The bronchial tracts provide the ideal, moist and dark environment for the bacteria to thrive in. They multiply rapidly and soon colonise the respiratory tracts, causing an irritation in the upper chest.

The natural response to this is to cough. It is a dry, hacking cough even though the inflammation often causes a build up of mucous. The sound has been compared to that of a goose honking. The pain of the infection is exacerbated by the painful action of consistent coughing.

Coughing bouts are intense and may be followed by gagging. They recur frequently during the day and seemingly get worse at night. The force of the coughing may cause bleeding around the eyes. In humans the name of the disease is derived from the sound made when the patient gasps for breath at the end of each coughing spell.

Bouts of coughing could return periodically for several months after the infection. Also, having kennel cough once does not prevent your dog from contracting it again, from the same Bordetella species or another.


The effects of a Bordetella infection can be exhausting for both man and beast. If your dog is resilient and healthy, it should recover seamlessly without medical intervention. For others, it will be a slow process.

If your dog is showing signs of lingering malaise, there are measures that you can take to speed up its convalescence.

  1. Isolate your dog in a place where it can get proper rest, away from household pets and other distractions.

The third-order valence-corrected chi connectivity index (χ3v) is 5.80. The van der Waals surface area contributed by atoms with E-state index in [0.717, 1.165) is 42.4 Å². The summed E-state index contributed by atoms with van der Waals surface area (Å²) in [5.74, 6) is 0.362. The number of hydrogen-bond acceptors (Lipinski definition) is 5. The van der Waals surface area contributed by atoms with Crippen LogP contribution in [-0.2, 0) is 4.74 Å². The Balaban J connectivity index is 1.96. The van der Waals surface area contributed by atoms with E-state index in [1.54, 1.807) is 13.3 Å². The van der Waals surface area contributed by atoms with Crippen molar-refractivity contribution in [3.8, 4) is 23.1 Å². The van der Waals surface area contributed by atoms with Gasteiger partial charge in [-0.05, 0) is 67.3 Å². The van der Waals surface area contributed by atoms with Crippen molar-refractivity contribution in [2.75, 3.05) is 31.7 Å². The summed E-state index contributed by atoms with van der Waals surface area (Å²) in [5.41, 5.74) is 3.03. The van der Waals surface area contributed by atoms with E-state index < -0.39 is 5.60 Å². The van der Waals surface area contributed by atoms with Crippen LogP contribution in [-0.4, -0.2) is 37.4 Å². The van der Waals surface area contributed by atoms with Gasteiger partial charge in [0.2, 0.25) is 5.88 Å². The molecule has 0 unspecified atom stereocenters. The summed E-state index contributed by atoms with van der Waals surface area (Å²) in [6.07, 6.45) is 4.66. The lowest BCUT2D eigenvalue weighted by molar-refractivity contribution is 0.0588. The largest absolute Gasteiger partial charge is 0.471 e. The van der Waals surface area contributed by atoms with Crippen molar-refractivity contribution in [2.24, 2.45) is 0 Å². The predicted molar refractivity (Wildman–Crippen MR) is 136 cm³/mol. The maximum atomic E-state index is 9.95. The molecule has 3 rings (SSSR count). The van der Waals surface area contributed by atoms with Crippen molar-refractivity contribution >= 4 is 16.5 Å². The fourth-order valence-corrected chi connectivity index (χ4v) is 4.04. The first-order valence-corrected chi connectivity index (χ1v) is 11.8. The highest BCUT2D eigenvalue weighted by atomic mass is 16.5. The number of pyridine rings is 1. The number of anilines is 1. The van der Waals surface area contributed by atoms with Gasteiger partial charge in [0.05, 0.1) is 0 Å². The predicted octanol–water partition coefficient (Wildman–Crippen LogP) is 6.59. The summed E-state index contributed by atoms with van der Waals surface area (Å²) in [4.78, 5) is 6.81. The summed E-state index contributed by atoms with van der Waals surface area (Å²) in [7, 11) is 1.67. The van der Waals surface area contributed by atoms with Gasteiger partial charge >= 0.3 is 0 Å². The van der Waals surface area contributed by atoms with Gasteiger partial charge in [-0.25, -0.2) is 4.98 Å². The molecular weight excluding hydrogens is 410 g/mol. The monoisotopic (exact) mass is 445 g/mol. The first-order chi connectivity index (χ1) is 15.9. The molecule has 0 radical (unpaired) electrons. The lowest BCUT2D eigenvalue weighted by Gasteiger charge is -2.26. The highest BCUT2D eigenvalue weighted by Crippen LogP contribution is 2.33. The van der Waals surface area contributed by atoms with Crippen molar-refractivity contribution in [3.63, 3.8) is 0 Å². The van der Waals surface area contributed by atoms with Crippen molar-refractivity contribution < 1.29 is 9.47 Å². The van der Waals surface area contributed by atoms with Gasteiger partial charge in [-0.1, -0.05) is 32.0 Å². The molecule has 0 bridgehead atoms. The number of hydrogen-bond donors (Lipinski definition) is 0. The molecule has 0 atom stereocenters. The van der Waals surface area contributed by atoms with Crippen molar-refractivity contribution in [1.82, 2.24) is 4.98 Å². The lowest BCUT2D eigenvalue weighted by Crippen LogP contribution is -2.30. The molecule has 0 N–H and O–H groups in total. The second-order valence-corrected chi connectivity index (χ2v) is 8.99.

2. Administer an expectorant, or cough medicine. This will stimulate the production of mucous which helps to sooth the pain in the throat.
  3. Make sure your dog drinks enough water. The jury is out on whether additional fluids are necessary to combat a fever. Some claim that the body retains moisture during a fever, and that excess fluids build up in the lungs and brain. Either way, be vigilant for signs of dehydration.
  4. If possible, place a humidifier in the recovery area, to ensure that the air does not dry out.
  5. The area should also be free of all pollutants that can act as irritants. Examples of these are dust, smoke, chemicals and exhaust fumes. Your garage would therefore not be conducive to convalescence.
  6. Honey is said to have anti-inflammatory and antibacterial properties and can be used as a soothing cough treatment. It will provide much needed calories and nutrients for a dog who is reluctant to eat.
  7. A fever is nature’s way of dealing with foreign bodies, and a rise in body temperature is an indication of the internal battle being waged. As far as possible, work with the fever to help your dog to overcome the problem. However, if your dog’s temperature rises too high, it will affect its nervous system and possibly cause it to have fits. A normal temperature for a dog is 3-4º Fahrenheit higher than that of a humans, at around 101ºF (38.5ºC). Above 103ºF (39.5ºC) is considered to feverish. At 106ºF (41ºC) or above, the situation becomes life threatening and requires prompt medical attention by a vet.
  8. Antibiotics are effective against most bacteria and can therefore be used to combat a Bordetella infection. These will significantly speed up recovery and will help to prevent the development of secondary infections, such as pneumonia.

Antibiotics are not without side effects that need to be taken into consideration. They can have a long-term detrimental effect on gut health and cause subsequent digestive problems which need to be managed.

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Marc Aaron

I am one of Claude the French Bulldog's human parents. I write about all the things we've learned about owning a Frenchie, the adventures we have, and any advice and tips I've picked up along the way. Read more about Marc Aaron.